As I approached Mirror Study (_Q5A2059) (2016), I understood that I was looking at Sepuya’s camera – meaning a mirror must have been placed between the lens and me. This apparatus, and placement of the mirror, suggests the artist is more concerned with what surrounds his camera – objects, people, himself – than with the eventual viewers. The mirror acts as a barrier, its thin reflective metal layer atop glass designed to bounce light back, prompting rumination on the idea of reflection, the image created by light and about photography. In The Mirror and the Palette (2021), Jennifer Higgie elucidated that Johannes Gutenberg opened a mirror-making business in 1438, and within just six years, he pioneered the invention of the printing press. This progression connects the concept of reflection to the notion of infinite reproduction, which ultimately lays the groundwork for photographic theory. Indeed, the coexistence of photography and mirrors has become paradigmatic. In his seminal 1978 essay, which serves as the introduction to the catalogue for his exhibition Mirrors and Windows: American Photography since 1960, John Szarkowski leveraged the metaphor of the mirror to explore the introspective and personal approaches photographers bring to their medium. Similarly, the mirror is an integral part of Sepuya’s artistic process, acting as a catalyst that facilitates layers of analysis of his surroundings. Since 2010, the artist has focused on the artist’s studio as a subject, employing a self-imposed limitation akin to the protocols of a conceptual artist. He describes this approach as a strategy to ‘limit the number of variables as the clearest way to pose a question.’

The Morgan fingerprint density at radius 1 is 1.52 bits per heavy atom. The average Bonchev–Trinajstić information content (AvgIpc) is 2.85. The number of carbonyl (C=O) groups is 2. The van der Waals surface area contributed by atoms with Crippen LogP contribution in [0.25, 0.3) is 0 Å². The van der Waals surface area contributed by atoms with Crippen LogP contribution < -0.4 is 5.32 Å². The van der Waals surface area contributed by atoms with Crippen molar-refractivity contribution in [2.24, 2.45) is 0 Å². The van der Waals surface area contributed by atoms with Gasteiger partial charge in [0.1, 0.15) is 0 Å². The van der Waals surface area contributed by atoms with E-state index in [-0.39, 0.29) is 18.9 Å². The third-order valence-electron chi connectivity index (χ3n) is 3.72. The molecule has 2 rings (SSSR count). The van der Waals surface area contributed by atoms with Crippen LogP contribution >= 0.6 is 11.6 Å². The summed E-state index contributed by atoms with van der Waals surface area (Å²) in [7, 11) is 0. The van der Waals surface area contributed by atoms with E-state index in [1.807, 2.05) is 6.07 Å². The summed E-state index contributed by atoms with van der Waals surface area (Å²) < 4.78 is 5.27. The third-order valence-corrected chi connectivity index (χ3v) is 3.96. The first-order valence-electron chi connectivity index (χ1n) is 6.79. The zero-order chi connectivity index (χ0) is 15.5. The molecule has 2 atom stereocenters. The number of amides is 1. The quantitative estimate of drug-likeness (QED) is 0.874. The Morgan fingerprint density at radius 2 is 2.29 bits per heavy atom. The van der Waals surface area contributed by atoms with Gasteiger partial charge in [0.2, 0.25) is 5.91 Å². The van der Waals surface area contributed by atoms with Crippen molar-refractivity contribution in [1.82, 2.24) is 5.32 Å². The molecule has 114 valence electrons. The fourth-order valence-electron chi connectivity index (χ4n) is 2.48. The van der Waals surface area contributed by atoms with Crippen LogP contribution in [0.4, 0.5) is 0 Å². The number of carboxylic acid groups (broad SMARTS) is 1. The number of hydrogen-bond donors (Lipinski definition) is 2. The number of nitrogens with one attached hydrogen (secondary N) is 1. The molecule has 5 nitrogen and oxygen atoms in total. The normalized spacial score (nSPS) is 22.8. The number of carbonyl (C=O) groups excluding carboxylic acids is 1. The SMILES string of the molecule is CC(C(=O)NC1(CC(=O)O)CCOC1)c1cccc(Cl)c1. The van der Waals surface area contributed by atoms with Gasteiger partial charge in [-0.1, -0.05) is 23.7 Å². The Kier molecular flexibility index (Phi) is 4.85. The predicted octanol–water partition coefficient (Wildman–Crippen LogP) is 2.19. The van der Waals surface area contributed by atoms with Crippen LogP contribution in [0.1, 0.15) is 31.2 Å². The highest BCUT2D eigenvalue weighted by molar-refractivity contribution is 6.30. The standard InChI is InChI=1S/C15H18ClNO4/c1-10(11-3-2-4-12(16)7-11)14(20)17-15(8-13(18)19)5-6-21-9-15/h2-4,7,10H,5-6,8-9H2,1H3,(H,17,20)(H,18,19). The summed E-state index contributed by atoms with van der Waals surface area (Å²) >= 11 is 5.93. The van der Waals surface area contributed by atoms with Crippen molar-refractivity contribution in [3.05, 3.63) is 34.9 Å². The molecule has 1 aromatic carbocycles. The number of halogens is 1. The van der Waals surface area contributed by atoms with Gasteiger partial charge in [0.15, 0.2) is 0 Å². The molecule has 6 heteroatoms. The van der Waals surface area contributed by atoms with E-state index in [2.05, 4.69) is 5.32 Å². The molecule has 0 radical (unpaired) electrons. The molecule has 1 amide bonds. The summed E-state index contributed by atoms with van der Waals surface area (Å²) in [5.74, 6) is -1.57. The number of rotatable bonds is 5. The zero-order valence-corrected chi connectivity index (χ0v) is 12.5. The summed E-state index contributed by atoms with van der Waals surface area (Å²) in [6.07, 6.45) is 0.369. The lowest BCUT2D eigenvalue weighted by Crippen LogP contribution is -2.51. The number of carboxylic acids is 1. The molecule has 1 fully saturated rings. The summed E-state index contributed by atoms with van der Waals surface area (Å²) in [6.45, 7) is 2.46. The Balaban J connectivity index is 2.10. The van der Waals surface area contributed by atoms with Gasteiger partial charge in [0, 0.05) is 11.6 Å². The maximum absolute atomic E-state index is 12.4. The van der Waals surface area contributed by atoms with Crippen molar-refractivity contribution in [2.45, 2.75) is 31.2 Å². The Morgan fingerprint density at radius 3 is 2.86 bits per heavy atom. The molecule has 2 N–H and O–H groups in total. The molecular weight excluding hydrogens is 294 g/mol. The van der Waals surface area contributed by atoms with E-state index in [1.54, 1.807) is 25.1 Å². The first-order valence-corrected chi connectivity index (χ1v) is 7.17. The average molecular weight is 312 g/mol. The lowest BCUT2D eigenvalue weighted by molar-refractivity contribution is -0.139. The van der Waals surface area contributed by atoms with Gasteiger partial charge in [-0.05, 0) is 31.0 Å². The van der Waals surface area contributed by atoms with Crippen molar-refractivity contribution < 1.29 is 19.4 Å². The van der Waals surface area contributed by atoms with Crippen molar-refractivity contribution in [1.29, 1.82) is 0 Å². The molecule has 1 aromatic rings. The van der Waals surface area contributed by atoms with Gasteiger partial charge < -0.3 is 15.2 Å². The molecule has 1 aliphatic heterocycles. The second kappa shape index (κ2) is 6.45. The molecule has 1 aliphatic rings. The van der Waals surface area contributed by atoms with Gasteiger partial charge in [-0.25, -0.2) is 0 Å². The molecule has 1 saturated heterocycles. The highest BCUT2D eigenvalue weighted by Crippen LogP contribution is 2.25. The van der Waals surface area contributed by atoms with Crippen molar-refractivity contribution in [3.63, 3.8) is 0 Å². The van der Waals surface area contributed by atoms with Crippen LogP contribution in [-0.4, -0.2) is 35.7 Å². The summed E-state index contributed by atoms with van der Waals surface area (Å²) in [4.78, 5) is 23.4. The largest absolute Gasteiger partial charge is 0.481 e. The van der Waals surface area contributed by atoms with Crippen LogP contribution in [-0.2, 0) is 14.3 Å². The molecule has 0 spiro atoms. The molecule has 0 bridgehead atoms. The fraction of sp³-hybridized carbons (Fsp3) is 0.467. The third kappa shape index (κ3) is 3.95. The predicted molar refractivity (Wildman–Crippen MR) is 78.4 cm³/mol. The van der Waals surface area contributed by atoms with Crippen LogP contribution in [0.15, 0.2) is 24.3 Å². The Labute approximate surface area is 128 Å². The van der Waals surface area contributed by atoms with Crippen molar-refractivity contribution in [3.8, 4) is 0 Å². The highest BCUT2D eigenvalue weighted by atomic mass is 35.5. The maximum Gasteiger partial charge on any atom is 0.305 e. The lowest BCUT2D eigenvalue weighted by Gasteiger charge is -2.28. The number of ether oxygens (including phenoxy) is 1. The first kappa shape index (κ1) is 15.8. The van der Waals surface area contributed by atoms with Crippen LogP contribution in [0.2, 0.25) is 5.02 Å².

As I progressed to the next set of images, the initially elusive figure of the photographer gradually emerged. Sepuya skilfully navigates the frame, either concealing or unveiling fragments of his undressed body, and thus, his identity. He delicately reveals details of his anatomy, including the hairs on his neck and arms, and close-ups of his back and torso. Photograph after photograph, his progressive apparition transforms the studio into a stage. We are witnessing the documentation of a performance, a play with characters and, of course, a message. The photographs or the mirror – in Sepuya’s world they are in constant dialogue – predominantly depict self-portraits or portraits of close friends and lovers. Beyond mere self-recognition through self-representation, there is a definitive act of self-presentation; a celebration of the artist’s freedom and agency. The performed gestures subvert gender binaries and reclaim their fluidities, so much so that Sepuya quite literally blurs surfaces and thus boundaries. We observe the movement of bodies on a stage, enacting intimacy and at the same time rendering a political identity that is both queer and black. Sepuya’s photographs recall the words of Judith Butler, who noted in Bodies That Matter: On the Discursive Limits of Sex (1993) that the performative aspect of gender enables subversive actions capable of challenging and destabilising conventional norms. By inviting his friends to act for the mirror-camera in his studio-stage, Sepuya creates an experimental sanctuary for the development of a queer visual language. Engaging with Sepuya’s photographs is not straightforward; they challenge us to interpret and decode, but, at the same time, the repeated frameworks facilitate a steady understanding of his visual strategy. If, indeed, the mirror is not just a reflection but a boundary, then viewers are mere welcomed spectators. The exhibition feels like an invitation to partake in the acknowledgment of too often marginalised queer black and brown individuals. Viewers are brought into their proximity, invited to stand alongside them, yet rightfully kept at bay.